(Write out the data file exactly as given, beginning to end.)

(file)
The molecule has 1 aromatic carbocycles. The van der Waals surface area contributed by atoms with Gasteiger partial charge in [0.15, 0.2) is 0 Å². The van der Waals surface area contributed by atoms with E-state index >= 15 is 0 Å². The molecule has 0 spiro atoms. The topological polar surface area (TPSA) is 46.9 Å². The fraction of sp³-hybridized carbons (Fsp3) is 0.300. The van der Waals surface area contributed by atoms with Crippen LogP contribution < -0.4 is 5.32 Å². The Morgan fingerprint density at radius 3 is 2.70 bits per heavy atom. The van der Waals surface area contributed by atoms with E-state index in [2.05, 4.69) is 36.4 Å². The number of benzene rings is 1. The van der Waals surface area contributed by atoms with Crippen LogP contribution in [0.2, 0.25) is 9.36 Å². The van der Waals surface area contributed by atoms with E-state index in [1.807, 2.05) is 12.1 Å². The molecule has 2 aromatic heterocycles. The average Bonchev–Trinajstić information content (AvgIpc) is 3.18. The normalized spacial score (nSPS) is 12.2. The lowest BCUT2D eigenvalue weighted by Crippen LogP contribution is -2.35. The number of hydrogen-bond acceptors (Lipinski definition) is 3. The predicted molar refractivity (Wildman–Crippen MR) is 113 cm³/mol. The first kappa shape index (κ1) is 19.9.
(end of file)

The molecule has 1 aromatic carbocycles. The van der Waals surface area contributed by atoms with Gasteiger partial charge in [0.15, 0.2) is 0 Å². The van der Waals surface area contributed by atoms with E-state index >= 15 is 0 Å². The molecule has 0 spiro atoms. The topological polar surface area (TPSA) is 46.9 Å². The fraction of sp³-hybridized carbons (Fsp3) is 0.300. The van der Waals surface area contributed by atoms with Crippen LogP contribution < -0.4 is 5.32 Å². The Morgan fingerprint density at radius 3 is 2.70 bits per heavy atom. The van der Waals surface area contributed by atoms with E-state index in [2.05, 4.69) is 36.4 Å². The number of benzene rings is 1. The van der Waals surface area contributed by atoms with Crippen LogP contribution in [0.2, 0.25) is 9.36 Å². The van der Waals surface area contributed by atoms with E-state index in [1.807, 2.05) is 12.1 Å². The molecule has 2 aromatic heterocycles. The average Bonchev–Trinajstić information content (AvgIpc) is 3.18. The normalized spacial score (nSPS) is 12.2. The lowest BCUT2D eigenvalue weighted by Crippen LogP contribution is -2.35. The number of hydrogen-bond acceptors (Lipinski definition) is 3. The predicted molar refractivity (Wildman–Crippen MR) is 113 cm³/mol. The first kappa shape index (κ1) is 19.9.